Rock gravel is an essential material for many landscaping projects. It consists of either stones or recycled concrete that is crushed down to different sizes. Rock gravel can be used to construct a foundation or as the surface for a casual patio or walkway. The best type of rock gravel to use depends on your project and the type of soil in your yard.
If you want to use gravel as inorganic mulch, pea gravel offers a soft, subtle backdrop. It ranges in size from 1/8 inch for small gravel and 1/2 inch for large. The rocks are round and smooth, and typically white, light brown or gray. You can also use pea gravel to backfill edging as a second barrier to wayward grass and weeds.
Decomposed granite is used to pave walkways, driveways and patios. This loose material is a mix of 1/4 inch stones and fine, sand-like powder. The material compacts to form a solid surface that doesn't scatter as easily as other types of gravel. The three main ways to pave with decomposed granite are to leave the material loose and tamp it, mix it with a stabilizer to decrease erosion, or coat it with a resin to join the stones into a hard surface.
Large, irregularly-shaped rock gravel is used to construct foundations for paved surfaces. The sharp edges allow these rocks to wedge together when you compact them with a machine or tamper. Compacted rocks enable water to drain through crevices while providing flexibility as the ground freezes and thaws, preventing frost heave surface damage. The typical size for foundation gravel is 3/4 inch.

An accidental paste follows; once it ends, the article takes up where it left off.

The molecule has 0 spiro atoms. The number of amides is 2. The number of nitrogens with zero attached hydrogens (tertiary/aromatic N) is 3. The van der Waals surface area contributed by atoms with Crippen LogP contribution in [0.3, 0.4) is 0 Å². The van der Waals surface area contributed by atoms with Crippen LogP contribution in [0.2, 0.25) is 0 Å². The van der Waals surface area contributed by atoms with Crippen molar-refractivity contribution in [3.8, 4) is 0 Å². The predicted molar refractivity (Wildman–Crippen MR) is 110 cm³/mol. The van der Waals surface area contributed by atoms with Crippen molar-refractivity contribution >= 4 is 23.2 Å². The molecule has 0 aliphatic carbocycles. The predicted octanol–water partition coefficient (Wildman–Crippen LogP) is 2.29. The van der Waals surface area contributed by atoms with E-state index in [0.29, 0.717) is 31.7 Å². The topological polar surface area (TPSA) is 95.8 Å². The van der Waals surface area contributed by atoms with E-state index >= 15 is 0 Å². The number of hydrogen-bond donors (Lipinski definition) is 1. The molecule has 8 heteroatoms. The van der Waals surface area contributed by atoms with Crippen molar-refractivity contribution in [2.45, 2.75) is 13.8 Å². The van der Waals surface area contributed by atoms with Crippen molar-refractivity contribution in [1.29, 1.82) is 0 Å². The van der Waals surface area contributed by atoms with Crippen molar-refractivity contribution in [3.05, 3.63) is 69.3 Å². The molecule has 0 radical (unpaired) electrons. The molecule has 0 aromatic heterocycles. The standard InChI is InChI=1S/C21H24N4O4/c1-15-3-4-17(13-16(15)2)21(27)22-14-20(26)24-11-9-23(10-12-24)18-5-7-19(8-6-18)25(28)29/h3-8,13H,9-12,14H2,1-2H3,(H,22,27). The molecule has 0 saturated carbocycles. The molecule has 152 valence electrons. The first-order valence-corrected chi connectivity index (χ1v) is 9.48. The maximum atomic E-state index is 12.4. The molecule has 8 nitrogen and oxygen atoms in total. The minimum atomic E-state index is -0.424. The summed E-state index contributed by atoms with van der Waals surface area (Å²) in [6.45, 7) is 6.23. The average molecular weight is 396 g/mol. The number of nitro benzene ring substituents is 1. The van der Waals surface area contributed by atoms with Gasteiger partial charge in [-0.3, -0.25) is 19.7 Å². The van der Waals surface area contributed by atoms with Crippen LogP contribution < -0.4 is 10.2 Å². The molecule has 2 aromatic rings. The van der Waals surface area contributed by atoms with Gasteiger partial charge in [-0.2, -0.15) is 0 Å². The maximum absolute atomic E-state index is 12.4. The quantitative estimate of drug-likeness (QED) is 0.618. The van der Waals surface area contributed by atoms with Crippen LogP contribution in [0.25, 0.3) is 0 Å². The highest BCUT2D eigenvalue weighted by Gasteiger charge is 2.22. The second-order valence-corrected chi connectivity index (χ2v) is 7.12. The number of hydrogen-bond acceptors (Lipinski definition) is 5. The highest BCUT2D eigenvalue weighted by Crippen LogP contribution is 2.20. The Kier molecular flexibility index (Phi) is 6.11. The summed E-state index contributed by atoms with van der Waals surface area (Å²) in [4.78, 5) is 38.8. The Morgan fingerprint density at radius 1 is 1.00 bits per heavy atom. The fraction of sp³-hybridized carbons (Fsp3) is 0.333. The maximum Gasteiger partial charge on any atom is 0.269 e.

River rocks are smooth and rounded like pea gravel, only larger in size and more expensive. They come polished or in a range of different colors. River rocks are a good choice if you are laying garden borders or spreading gravel over a secondary path. As a surface material, river rocks require a compacted foundation to prevent them from sinking, and edging to contain them.
Aurora LaJambre is a writer and editor living in Brooklyn, N.Y. For over five years she's covered topics in culture, lifestyle, travel, DIY design and green living for print and online media. Her publication credits include "WOW Women on Writing," "Six States" and Catalogs.com. She graduated from New York University in 2003 with a Bachelor of Fine Arts in creative writing.